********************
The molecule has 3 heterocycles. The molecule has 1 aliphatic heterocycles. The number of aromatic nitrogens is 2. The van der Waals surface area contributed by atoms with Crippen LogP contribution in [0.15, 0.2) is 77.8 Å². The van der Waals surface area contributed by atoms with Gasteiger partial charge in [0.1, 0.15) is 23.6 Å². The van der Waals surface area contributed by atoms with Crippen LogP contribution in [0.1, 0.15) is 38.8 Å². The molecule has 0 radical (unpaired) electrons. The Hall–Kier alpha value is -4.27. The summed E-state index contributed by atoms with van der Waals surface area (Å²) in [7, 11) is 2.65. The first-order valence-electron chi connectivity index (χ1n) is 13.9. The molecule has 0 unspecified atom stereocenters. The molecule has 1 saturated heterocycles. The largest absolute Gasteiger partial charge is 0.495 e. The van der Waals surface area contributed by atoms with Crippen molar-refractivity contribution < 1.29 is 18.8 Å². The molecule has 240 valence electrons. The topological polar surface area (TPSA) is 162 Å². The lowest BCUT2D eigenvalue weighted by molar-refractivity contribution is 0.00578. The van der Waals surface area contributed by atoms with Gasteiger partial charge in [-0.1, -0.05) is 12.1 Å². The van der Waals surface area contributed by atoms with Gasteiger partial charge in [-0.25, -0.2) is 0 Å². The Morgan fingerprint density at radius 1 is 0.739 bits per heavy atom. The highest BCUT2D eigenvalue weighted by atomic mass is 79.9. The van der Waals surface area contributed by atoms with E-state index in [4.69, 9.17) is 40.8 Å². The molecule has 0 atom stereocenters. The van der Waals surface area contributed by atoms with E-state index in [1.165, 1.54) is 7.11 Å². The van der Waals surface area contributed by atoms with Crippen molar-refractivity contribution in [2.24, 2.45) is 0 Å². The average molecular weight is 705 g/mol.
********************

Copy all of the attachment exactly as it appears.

The molecule has 3 heterocycles. The molecule has 1 aliphatic heterocycles. The number of aromatic nitrogens is 2. The van der Waals surface area contributed by atoms with Crippen LogP contribution in [0.15, 0.2) is 77.8 Å². The van der Waals surface area contributed by atoms with Gasteiger partial charge in [0.1, 0.15) is 23.6 Å². The van der Waals surface area contributed by atoms with Crippen LogP contribution in [0.1, 0.15) is 38.8 Å². The molecule has 0 radical (unpaired) electrons. The Hall–Kier alpha value is -4.27. The summed E-state index contributed by atoms with van der Waals surface area (Å²) in [7, 11) is 2.65. The first-order valence-electron chi connectivity index (χ1n) is 13.9. The molecule has 0 unspecified atom stereocenters. The molecule has 1 saturated heterocycles. The largest absolute Gasteiger partial charge is 0.495 e. The van der Waals surface area contributed by atoms with Crippen molar-refractivity contribution < 1.29 is 18.8 Å². The molecule has 240 valence electrons. The topological polar surface area (TPSA) is 162 Å². The lowest BCUT2D eigenvalue weighted by molar-refractivity contribution is 0.00578. The van der Waals surface area contributed by atoms with Gasteiger partial charge in [-0.1, -0.05) is 12.1 Å². The van der Waals surface area contributed by atoms with Gasteiger partial charge in [-0.25, -0.2) is 0 Å². The Morgan fingerprint density at radius 1 is 0.739 bits per heavy atom. The highest BCUT2D eigenvalue weighted by atomic mass is 79.9. The van der Waals surface area contributed by atoms with E-state index in [4.69, 9.17) is 40.8 Å². The molecule has 0 atom stereocenters. The van der Waals surface area contributed by atoms with E-state index in [1.165, 1.54) is 7.11 Å². The van der Waals surface area contributed by atoms with Crippen molar-refractivity contribution in [2.24, 2.45) is 0 Å². The average molecular weight is 705 g/mol.